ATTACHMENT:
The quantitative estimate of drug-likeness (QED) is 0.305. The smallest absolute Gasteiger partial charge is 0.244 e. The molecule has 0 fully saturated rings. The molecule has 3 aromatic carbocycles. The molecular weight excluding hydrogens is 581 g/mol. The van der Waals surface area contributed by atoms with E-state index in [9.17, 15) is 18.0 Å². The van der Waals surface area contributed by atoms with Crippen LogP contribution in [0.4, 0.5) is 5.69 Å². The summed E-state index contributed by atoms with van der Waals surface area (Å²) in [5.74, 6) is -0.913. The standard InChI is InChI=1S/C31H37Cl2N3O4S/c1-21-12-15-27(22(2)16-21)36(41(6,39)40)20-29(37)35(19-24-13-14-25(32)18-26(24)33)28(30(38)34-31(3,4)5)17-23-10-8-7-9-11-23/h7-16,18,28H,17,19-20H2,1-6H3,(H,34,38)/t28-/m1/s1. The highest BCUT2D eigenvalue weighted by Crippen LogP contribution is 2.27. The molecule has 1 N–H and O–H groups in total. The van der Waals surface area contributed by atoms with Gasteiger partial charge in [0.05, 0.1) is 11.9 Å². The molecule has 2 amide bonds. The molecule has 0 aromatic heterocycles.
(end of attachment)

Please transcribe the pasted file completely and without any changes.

The quantitative estimate of drug-likeness (QED) is 0.305. The smallest absolute Gasteiger partial charge is 0.244 e. The molecule has 0 fully saturated rings. The molecule has 3 aromatic carbocycles. The molecular weight excluding hydrogens is 581 g/mol. The van der Waals surface area contributed by atoms with E-state index in [9.17, 15) is 18.0 Å². The van der Waals surface area contributed by atoms with Crippen LogP contribution in [0.4, 0.5) is 5.69 Å². The summed E-state index contributed by atoms with van der Waals surface area (Å²) in [5.74, 6) is -0.913. The standard InChI is InChI=1S/C31H37Cl2N3O4S/c1-21-12-15-27(22(2)16-21)36(41(6,39)40)20-29(37)35(19-24-13-14-25(32)18-26(24)33)28(30(38)34-31(3,4)5)17-23-10-8-7-9-11-23/h7-16,18,28H,17,19-20H2,1-6H3,(H,34,38)/t28-/m1/s1. The highest BCUT2D eigenvalue weighted by Crippen LogP contribution is 2.27. The molecule has 1 N–H and O–H groups in total. The van der Waals surface area contributed by atoms with Gasteiger partial charge in [0.05, 0.1) is 11.9 Å². The molecule has 2 amide bonds. The molecule has 0 aromatic heterocycles.